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“Documents”: A Mystery That Came Out of the Archives by Linda Mannheim

Linda Mannheim is the author of works such as Above Sugar Hill and Noir. Her short stories have appeared in 3:AM Magazine, Ambit, New York Stories and New Contrast. She was a visiting associate at the Centre for African Studies at the University of Cape Town, and here she discusses the research and source materials for her revealing and unique story “Documents” in the current issue of the magazine.

I was up to my elbows in archival material when I found the note, handwritten on a scrap of paper:

There’s a little surprise carefully concealed in a Click’s carrier bag in the fridge for little Ekraam (who speaks so well on the phone) who could be forgiven for not being circumcised before he knew the way to heaven (so long as you don’t mention the word Palestine). So…. Es mein kindt. Forward the people’s struggle (on chicken bones and gefilte fish)!

I couldn’t stop thinking about the note, wondering who it was written by, who it was left for, what their story was.

The archives belonged to the University of Cape Town library’s special collections. I was visiting from the US, having pitched my project as “research for a collection of unconventional war stories.” Almost ten years after the end of South Africa’s apartheid era, when it was spring in the Southern hemisphere and autumn back home, I was trying to solve a mystery of my own. How had the white minority government stayed in power for so long? What was the apparatus that they’d used to divide, rule, and remove people from their homes?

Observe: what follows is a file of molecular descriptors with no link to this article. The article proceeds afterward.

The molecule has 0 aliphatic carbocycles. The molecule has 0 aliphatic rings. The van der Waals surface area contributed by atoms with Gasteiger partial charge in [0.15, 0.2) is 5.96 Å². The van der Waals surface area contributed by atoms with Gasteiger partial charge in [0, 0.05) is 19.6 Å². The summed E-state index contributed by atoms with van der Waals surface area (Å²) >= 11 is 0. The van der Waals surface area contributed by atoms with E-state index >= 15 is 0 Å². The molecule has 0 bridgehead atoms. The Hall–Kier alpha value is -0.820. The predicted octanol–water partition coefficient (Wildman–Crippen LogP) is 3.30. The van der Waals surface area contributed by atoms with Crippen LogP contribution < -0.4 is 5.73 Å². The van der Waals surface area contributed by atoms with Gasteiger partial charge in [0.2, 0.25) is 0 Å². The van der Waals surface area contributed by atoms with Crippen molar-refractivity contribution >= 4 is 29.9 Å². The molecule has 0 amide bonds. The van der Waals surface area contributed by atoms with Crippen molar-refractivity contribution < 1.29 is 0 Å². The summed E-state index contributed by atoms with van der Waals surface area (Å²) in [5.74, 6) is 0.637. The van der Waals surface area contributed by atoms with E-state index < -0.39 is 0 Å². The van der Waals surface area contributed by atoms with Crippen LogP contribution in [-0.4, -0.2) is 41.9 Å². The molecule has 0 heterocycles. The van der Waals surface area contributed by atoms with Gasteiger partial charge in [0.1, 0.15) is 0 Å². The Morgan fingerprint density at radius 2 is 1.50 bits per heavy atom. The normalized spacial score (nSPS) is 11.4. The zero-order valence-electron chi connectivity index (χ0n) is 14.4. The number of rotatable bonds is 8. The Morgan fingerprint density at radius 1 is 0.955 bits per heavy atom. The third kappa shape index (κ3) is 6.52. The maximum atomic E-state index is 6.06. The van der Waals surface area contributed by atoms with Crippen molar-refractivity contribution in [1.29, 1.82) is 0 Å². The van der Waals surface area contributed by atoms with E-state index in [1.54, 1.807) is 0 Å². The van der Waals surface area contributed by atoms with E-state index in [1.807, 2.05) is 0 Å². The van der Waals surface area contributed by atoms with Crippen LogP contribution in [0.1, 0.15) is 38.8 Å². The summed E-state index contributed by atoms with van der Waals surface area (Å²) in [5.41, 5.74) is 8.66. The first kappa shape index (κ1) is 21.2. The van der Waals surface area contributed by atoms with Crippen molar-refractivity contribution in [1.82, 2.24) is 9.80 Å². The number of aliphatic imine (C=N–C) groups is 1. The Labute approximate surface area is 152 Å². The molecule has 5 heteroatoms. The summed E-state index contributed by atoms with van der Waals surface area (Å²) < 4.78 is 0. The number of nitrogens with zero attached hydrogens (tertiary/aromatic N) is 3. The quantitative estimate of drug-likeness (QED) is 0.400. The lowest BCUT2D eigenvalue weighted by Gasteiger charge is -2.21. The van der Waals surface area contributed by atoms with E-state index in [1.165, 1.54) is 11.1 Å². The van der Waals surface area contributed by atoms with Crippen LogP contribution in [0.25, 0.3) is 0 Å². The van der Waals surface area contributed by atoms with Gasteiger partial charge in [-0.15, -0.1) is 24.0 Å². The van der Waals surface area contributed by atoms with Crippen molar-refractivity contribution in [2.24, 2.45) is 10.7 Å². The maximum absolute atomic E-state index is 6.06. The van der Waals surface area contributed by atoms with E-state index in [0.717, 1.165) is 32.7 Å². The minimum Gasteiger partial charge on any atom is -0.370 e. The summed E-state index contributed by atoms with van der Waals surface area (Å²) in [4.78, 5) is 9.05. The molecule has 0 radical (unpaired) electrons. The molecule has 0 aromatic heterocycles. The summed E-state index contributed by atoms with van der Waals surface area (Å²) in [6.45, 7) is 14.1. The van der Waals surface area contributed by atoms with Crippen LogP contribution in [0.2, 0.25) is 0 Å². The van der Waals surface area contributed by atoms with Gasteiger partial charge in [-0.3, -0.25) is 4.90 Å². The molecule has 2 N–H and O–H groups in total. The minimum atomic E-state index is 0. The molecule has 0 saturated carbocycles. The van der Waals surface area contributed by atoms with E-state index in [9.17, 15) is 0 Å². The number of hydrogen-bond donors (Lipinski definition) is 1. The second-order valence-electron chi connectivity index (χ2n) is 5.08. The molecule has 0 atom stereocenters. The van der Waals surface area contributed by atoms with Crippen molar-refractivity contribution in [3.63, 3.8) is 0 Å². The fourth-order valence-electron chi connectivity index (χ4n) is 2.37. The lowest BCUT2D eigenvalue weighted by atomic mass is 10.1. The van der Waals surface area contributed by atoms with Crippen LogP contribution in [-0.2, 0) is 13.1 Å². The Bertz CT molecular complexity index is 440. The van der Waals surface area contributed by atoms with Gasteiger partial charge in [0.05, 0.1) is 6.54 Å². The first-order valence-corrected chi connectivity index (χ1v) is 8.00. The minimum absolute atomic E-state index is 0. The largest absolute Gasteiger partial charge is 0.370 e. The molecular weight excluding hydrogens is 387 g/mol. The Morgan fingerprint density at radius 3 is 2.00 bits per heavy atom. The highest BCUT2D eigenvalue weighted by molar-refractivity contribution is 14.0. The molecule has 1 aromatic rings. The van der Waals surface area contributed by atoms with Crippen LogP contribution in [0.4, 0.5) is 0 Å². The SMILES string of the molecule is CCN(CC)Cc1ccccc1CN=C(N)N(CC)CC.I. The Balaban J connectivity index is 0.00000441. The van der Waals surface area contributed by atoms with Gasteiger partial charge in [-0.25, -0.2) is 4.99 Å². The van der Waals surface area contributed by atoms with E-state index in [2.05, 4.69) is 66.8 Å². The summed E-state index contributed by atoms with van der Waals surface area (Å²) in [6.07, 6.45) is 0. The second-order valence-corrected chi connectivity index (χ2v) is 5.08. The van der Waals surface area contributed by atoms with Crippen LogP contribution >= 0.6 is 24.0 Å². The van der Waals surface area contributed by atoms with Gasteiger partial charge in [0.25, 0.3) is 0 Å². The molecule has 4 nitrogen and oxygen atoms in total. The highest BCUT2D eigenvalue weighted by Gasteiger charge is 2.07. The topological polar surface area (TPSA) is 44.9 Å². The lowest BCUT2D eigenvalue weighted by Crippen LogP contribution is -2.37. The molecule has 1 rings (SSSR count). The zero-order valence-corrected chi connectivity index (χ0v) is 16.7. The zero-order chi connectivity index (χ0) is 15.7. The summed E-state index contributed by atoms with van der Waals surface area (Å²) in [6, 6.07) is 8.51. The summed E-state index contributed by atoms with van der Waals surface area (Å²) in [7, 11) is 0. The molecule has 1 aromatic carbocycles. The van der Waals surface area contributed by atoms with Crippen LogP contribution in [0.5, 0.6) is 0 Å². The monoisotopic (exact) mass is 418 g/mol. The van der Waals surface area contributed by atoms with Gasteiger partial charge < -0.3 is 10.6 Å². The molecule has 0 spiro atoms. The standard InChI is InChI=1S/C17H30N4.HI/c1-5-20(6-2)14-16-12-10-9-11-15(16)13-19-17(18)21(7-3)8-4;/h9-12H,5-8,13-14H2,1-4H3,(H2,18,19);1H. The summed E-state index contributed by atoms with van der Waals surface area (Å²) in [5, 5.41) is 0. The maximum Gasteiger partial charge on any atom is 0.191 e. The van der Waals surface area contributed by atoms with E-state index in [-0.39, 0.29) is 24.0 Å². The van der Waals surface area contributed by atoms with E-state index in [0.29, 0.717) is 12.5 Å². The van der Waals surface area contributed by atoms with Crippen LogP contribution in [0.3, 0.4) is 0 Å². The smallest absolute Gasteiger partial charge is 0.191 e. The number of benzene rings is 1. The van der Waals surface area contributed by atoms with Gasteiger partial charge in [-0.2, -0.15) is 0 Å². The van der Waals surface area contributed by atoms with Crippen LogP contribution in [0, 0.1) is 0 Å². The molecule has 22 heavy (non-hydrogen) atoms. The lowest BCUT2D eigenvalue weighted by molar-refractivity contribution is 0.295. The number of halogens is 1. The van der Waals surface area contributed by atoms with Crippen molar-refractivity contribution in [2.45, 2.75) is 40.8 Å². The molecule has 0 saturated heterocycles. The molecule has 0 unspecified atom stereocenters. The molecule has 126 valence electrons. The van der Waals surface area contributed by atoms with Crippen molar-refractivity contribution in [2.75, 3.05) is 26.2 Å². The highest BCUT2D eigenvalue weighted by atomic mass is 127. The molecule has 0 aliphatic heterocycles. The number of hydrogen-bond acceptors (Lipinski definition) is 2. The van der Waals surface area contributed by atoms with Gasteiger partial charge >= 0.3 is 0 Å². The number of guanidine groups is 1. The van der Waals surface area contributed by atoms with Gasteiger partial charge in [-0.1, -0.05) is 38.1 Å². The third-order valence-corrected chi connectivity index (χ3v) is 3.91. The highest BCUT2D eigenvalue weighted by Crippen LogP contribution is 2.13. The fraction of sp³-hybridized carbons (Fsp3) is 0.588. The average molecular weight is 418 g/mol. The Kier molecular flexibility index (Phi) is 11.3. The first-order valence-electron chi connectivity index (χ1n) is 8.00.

The answer was in those archives—in the legal documents, political pamphlets, and handwritten letters in those boxes. In 2003, much of the material was still uncatalogued, so when I opened each box and examined the documents on the long tables in the whispery special collections room, I didn’t always know what I would find.

 

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I photocopied some of those documents, and the copies are spread before me again now: a notice informing a property owner that their town had been declared a “a White area” and as they were not white, they would have to sell their property and “settle in their own area”; a pamphlet from an activist advising residents of “mixed race areas” of what to do when police came calling to harass residents; a notice of appeal to authorities who had undervalued the home of a family forced to leave an area that had been “declared White.”

The minutiae of apartheid, the documents used to control people’s lives, fascinated me. Every American of my generation (who came of age in the 1980s) knew about whites only areas, the shanty towns where black South Africans were forced to live, the banning of anti-apartheid political activists and the brutality of the pro-apartheid police. But the depth of that brutality, the reach of the apartheid government’s control, became clearer to me when I looked at official documents—in the decrees and the laws that dictated the movements of people’s day-to-day lives.

I was also riveted by the documents from the anti-apartheid activists and one group of documents in particular seemed so familiar to me—I kept imagining the person who they’d belonged to. There were letters to universities in Britain from an activist who had to flee South Africa, budgets worked out in sterling and in rand, notes from meetings to encourage disinvestment in apartheid South Africa. And then, in the margin of a page of notes, an aside written in bubbly ornate lettering: “This is a wonderful pen!”